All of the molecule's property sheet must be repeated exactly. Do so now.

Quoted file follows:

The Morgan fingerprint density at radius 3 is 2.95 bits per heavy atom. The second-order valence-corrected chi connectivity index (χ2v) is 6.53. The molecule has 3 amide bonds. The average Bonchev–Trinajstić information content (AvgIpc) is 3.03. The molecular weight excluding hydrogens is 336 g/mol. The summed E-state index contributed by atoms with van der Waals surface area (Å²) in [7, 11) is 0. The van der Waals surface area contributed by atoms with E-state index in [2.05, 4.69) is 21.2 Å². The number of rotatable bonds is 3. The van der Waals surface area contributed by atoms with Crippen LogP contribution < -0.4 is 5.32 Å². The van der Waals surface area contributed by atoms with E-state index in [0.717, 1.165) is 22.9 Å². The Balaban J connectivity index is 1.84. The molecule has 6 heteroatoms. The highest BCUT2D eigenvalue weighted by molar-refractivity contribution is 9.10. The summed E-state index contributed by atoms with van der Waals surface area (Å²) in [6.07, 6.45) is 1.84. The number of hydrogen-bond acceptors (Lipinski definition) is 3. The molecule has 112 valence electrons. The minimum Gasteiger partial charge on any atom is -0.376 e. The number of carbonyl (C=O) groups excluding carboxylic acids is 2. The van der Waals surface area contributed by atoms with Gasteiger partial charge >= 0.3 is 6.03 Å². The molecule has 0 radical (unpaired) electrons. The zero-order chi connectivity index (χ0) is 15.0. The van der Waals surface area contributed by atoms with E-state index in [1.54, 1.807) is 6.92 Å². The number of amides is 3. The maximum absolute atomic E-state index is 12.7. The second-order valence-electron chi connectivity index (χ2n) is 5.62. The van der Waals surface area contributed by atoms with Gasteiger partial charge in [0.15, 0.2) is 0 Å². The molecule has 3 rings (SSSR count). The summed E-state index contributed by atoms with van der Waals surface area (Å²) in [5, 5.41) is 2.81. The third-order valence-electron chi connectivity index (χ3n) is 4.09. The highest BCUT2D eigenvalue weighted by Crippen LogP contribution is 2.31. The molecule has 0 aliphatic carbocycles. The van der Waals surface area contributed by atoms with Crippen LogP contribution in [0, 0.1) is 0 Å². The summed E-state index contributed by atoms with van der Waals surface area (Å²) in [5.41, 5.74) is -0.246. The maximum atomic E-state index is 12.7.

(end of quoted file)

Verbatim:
The Morgan fingerprint density at radius 3 is 2.95 bits per heavy atom. The second-order valence-corrected chi connectivity index (χ2v) is 6.53. The molecule has 3 amide bonds. The average Bonchev–Trinajstić information content (AvgIpc) is 3.03. The molecular weight excluding hydrogens is 336 g/mol. The summed E-state index contributed by atoms with van der Waals surface area (Å²) in [7, 11) is 0. The van der Waals surface area contributed by atoms with E-state index in [2.05, 4.69) is 21.2 Å². The number of rotatable bonds is 3. The van der Waals surface area contributed by atoms with Crippen LogP contribution < -0.4 is 5.32 Å². The van der Waals surface area contributed by atoms with E-state index in [0.717, 1.165) is 22.9 Å². The Balaban J connectivity index is 1.84. The molecule has 6 heteroatoms. The highest BCUT2D eigenvalue weighted by molar-refractivity contribution is 9.10. The summed E-state index contributed by atoms with van der Waals surface area (Å²) in [6.07, 6.45) is 1.84. The number of hydrogen-bond acceptors (Lipinski definition) is 3. The molecule has 112 valence electrons. The minimum Gasteiger partial charge on any atom is -0.376 e. The number of carbonyl (C=O) groups excluding carboxylic acids is 2. The van der Waals surface area contributed by atoms with Gasteiger partial charge >= 0.3 is 6.03 Å². The molecule has 0 radical (unpaired) electrons. The zero-order chi connectivity index (χ0) is 15.0. The van der Waals surface area contributed by atoms with E-state index in [1.54, 1.807) is 6.92 Å². The number of amides is 3. The maximum absolute atomic E-state index is 12.7. The second-order valence-electron chi connectivity index (χ2n) is 5.62. The van der Waals surface area contributed by atoms with Gasteiger partial charge in [0.15, 0.2) is 0 Å². The molecule has 3 rings (SSSR count). The summed E-state index contributed by atoms with van der Waals surface area (Å²) in [5, 5.41) is 2.81. The third-order valence-electron chi connectivity index (χ3n) is 4.09. The highest BCUT2D eigenvalue weighted by Crippen LogP contribution is 2.31. The molecule has 0 aliphatic carbocycles. The van der Waals surface area contributed by atoms with Crippen LogP contribution in [0, 0.1) is 0 Å². The summed E-state index contributed by atoms with van der Waals surface area (Å²) in [5.41, 5.74) is -0.246. The maximum atomic E-state index is 12.7.